Based on positive results, a secondary goal would be to begin a conversation with DaZ teachers about utilising gesture-based teaching for children new to German.

      Steps forward: Contact schools with more than a 50% share of "lernmittelbefreiter Schüler" teaching English who could benefit from participating in the project. (I actually did this already.)

      Asher, J. (1977). Learning another language through the actions. Los Gatos: Sky Oaks Productions.

      Macedonia, M. (2010). Wie konkret kann die Hirnforschung Pädagogen helfen? Das Beispiel Fremdsprachen. In M. Müller & G. Terbuyken (Eds.), Lerntheorien. Von der Wissenschaft in die Praxis und zurück (87 - 95). Evangelische Akademie Loccum.

      Novack, M. A., Congdon, E. L., Hemani-Lopez, N., & Goldin-Meadow, S. (2014). From action to abstraction: Using the hands to learn math. Psychological Science, 25 (6), 903-910.

      I have been close to writing a research proposal several times, but I’m concerned that my proposal might go off in a false direction.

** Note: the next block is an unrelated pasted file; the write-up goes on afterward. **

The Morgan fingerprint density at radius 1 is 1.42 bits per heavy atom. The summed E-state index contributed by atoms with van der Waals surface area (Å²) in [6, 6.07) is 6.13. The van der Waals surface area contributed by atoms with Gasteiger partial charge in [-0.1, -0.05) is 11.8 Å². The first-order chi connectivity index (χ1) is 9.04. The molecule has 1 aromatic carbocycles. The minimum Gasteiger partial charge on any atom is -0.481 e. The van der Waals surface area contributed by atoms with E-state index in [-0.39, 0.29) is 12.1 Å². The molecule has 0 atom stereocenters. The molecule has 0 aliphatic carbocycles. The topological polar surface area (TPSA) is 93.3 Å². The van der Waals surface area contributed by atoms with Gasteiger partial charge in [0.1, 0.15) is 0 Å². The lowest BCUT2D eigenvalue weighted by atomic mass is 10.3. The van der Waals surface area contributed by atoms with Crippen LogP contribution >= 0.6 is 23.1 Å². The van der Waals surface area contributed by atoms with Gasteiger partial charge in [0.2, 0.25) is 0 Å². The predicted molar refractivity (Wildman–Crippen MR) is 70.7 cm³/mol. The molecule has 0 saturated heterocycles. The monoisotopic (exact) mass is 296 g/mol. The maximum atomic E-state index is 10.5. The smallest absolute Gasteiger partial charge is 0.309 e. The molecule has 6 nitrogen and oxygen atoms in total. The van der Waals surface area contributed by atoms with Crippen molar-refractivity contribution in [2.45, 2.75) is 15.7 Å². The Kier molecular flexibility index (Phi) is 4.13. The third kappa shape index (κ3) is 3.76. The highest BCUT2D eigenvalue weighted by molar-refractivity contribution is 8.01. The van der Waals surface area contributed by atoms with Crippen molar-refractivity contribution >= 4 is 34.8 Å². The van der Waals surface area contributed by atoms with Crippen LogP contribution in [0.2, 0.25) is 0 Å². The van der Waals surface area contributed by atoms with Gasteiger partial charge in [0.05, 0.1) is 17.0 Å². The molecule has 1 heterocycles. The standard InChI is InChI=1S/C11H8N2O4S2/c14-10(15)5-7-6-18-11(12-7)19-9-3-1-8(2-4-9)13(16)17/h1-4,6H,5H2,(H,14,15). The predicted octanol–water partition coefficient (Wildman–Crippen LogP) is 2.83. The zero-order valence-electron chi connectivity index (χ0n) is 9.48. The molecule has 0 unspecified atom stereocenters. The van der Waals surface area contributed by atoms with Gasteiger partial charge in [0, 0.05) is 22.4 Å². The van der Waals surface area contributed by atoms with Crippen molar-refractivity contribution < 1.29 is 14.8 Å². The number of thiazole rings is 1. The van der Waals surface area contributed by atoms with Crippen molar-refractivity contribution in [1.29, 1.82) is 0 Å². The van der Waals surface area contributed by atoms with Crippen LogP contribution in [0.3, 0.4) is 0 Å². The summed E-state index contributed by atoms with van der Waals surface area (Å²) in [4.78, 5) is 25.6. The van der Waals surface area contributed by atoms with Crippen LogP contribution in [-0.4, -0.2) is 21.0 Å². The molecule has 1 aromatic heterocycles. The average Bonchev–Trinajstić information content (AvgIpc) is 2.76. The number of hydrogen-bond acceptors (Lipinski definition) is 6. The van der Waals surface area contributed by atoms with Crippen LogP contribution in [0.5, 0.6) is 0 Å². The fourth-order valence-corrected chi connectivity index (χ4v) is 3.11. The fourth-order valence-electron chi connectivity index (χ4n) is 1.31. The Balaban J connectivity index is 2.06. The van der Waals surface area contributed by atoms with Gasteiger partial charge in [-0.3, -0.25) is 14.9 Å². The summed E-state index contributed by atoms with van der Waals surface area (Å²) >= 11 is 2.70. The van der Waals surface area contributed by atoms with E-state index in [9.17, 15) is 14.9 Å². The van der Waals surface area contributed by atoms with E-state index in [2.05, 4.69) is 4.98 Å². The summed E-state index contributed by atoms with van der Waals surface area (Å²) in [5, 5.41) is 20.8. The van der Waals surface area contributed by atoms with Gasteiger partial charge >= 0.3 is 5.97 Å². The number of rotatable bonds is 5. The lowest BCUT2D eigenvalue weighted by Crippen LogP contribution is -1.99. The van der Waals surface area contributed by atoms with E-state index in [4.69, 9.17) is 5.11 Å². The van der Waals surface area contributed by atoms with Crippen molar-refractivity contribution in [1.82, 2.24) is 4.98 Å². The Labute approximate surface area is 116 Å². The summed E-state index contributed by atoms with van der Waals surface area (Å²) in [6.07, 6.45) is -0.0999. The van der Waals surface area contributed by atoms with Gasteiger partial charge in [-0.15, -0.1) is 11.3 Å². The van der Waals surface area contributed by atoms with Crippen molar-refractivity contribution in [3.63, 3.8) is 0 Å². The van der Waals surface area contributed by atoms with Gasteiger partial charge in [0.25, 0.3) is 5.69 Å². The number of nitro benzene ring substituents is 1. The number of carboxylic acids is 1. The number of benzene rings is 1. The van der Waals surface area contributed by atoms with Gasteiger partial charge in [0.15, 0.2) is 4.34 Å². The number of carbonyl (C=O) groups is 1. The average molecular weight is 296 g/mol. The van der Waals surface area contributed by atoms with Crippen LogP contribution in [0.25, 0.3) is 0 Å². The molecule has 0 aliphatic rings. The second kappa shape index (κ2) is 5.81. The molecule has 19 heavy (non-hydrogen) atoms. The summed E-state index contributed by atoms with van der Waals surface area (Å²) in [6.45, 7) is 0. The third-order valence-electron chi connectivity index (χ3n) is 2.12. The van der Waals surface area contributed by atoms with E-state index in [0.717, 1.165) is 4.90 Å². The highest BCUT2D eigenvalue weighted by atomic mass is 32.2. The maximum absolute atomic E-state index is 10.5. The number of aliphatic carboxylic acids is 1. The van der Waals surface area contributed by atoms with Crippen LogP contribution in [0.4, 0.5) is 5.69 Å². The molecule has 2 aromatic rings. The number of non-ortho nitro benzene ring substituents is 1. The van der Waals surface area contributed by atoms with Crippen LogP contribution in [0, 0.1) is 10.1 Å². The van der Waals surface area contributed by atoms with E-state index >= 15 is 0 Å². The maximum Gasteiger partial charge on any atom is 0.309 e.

Is comparing teaching methodologies the way to go? 

      I have been experimenting with Praat and it is possible to track changes in difference measures of fluency. This also has some appeal. 

      On the other hand, the Johanne S. Bourdages and Marie-Josée Vignola did a review of the AIM in 2009 and  were not at all impressed. At least this is my summary not knowing much French.

      Bourdages, J. S., & Vignola, M.-J. (2009). Évaluation des habiletés de communication orale chez des élèves de l’élémentaire utilisant AIM. The Canadian Modern Language Review / La Revue Canadienne Des Langues Vivantes, 65(5), 731–755.

      I could add in more of what I have been reading, but most of all I would just like to have your reaction.

      Any help you can give on what would be an appropriate/useful methodology or simply what you do not understand would be greatly appreciated. 

      Natasha

      P.S. This proposal does not centre on Dogme, but as a tool it would be very useful especially for lower levels. 






      --

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      *

      Dennis aka Osna (Newson), M.A. (Cantab), PDESL (Leeds)
      All views expressed are my own and not those of IATEFL, YLTSIG.or GISIG
      -- 
      Self-employed (unpaid)
      Formerly (now retired): University of Osnabrueck, Germany
      Joint Coordinator  IATEFL YLTSIG with Kalyan Chattopadhay
      Committee member IATEFL GISIG
      Committee member IATEFL Associate ELTA-OWL(Germany)
      Moderator old-fashioned IATEFL YLTSIG email discussion list
      Dogme
      Second Life/EduNation: Osnacantab Nesterov
      Webhead
      learningwithcomputers 
      ELTON 2005 ELTeCS member innovation team winner
      Personal website: www.dennisnewson.de